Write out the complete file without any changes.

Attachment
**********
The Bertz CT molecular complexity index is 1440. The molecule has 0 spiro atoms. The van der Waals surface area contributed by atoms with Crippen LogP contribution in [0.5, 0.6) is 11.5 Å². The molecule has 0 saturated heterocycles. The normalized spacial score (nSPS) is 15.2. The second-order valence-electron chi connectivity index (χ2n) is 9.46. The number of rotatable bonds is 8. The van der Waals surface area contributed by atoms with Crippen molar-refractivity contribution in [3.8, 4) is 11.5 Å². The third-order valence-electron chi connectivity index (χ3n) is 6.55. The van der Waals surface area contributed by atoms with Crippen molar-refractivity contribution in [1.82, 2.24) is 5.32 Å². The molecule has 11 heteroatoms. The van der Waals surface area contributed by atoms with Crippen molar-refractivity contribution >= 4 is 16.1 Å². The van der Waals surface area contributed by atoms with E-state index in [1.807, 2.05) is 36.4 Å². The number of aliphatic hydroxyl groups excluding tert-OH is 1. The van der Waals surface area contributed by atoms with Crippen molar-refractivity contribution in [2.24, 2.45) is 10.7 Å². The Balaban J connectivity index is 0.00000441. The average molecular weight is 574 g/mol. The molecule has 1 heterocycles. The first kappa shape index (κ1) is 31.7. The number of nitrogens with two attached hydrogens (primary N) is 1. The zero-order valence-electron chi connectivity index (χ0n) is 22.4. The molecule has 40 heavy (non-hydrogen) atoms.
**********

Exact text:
The Bertz CT molecular complexity index is 1440. The molecule has 0 spiro atoms. The van der Waals surface area contributed by atoms with Crippen LogP contribution in [0.5, 0.6) is 11.5 Å². The molecule has 0 saturated heterocycles. The normalized spacial score (nSPS) is 15.2. The second-order valence-electron chi connectivity index (χ2n) is 9.46. The number of rotatable bonds is 8. The van der Waals surface area contributed by atoms with Crippen molar-refractivity contribution in [3.8, 4) is 11.5 Å². The third-order valence-electron chi connectivity index (χ3n) is 6.55. The van der Waals surface area contributed by atoms with Crippen molar-refractivity contribution in [1.82, 2.24) is 5.32 Å². The molecule has 11 heteroatoms. The van der Waals surface area contributed by atoms with Crippen molar-refractivity contribution >= 4 is 16.1 Å². The van der Waals surface area contributed by atoms with E-state index in [1.807, 2.05) is 36.4 Å². The number of aliphatic hydroxyl groups excluding tert-OH is 1. The van der Waals surface area contributed by atoms with Crippen molar-refractivity contribution in [2.24, 2.45) is 10.7 Å². The Balaban J connectivity index is 0.00000441. The average molecular weight is 574 g/mol. The molecule has 1 heterocycles. The first kappa shape index (κ1) is 31.7. The number of nitrogens with two attached hydrogens (primary N) is 1. The zero-order valence-electron chi connectivity index (χ0n) is 22.4. The molecule has 40 heavy (non-hydrogen) atoms.